Jousting for Peace

Thomas Penn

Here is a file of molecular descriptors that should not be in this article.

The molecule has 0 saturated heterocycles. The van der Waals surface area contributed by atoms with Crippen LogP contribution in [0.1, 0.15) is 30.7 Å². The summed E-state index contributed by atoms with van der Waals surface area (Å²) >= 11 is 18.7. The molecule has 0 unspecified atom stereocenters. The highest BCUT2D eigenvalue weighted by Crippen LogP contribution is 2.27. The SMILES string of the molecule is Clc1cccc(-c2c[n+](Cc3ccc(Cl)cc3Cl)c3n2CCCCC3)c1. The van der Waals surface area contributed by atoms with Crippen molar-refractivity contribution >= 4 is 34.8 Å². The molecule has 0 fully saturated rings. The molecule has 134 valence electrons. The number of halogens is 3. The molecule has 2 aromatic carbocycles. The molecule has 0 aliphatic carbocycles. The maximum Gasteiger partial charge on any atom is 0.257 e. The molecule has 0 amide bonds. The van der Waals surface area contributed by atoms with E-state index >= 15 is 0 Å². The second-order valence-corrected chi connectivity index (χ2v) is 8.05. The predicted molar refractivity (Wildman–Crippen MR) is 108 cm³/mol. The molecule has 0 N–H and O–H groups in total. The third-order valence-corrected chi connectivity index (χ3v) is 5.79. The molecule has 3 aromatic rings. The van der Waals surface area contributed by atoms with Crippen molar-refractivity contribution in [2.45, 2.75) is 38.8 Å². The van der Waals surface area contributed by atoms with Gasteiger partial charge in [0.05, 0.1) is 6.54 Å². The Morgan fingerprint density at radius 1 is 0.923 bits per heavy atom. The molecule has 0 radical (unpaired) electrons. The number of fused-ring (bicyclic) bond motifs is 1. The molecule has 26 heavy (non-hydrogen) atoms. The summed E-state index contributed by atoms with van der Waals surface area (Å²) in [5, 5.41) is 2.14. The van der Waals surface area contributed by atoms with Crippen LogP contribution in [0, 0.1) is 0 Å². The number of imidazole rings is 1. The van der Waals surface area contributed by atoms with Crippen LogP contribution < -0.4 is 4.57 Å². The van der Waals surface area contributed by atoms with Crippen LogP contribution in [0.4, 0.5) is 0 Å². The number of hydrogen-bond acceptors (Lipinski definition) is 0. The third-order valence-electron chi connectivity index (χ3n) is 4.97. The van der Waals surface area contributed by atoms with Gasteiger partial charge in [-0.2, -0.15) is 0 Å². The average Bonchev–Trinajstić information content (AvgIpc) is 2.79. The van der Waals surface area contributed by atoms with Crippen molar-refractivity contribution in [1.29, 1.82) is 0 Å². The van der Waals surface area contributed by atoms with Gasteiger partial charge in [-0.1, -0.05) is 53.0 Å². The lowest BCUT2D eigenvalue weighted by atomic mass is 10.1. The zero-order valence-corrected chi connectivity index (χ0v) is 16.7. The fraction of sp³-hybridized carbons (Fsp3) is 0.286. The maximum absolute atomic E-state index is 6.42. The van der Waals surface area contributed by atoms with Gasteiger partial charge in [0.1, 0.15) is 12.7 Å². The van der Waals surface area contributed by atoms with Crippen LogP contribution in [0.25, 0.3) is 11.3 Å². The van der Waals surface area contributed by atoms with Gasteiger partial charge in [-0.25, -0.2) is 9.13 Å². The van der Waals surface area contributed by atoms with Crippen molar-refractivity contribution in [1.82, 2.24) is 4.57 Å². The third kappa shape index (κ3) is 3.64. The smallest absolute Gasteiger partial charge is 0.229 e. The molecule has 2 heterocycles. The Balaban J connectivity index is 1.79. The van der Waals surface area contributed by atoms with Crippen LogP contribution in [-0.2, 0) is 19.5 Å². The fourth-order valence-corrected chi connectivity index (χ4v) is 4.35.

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Trying to describe the spectacular summit meeting between Henry VIII and Francis I which took place in June 1520, contemporaries fell into a kind of stupor. It was the eighth wonder of the world, said one. Another thought the temporary palaces – erected at staggering expense for the sole purpose of a fortnight’s worth of jousts and junketing – outdid the ‘miracles of the Egyptian pyramids and the Roman amphitheatres’. To one Italian observer, the English palace – with brick walls 300 feet long, so many windows that it seemed as though half the building was ‘made entirely of glass’, and chambers that in size and opulence outdid some of Henry’s permanent houses back home – merited the simplest and greatest of comparisons: ‘Leonardo,’ he wrote, ‘could not have done it so well.’

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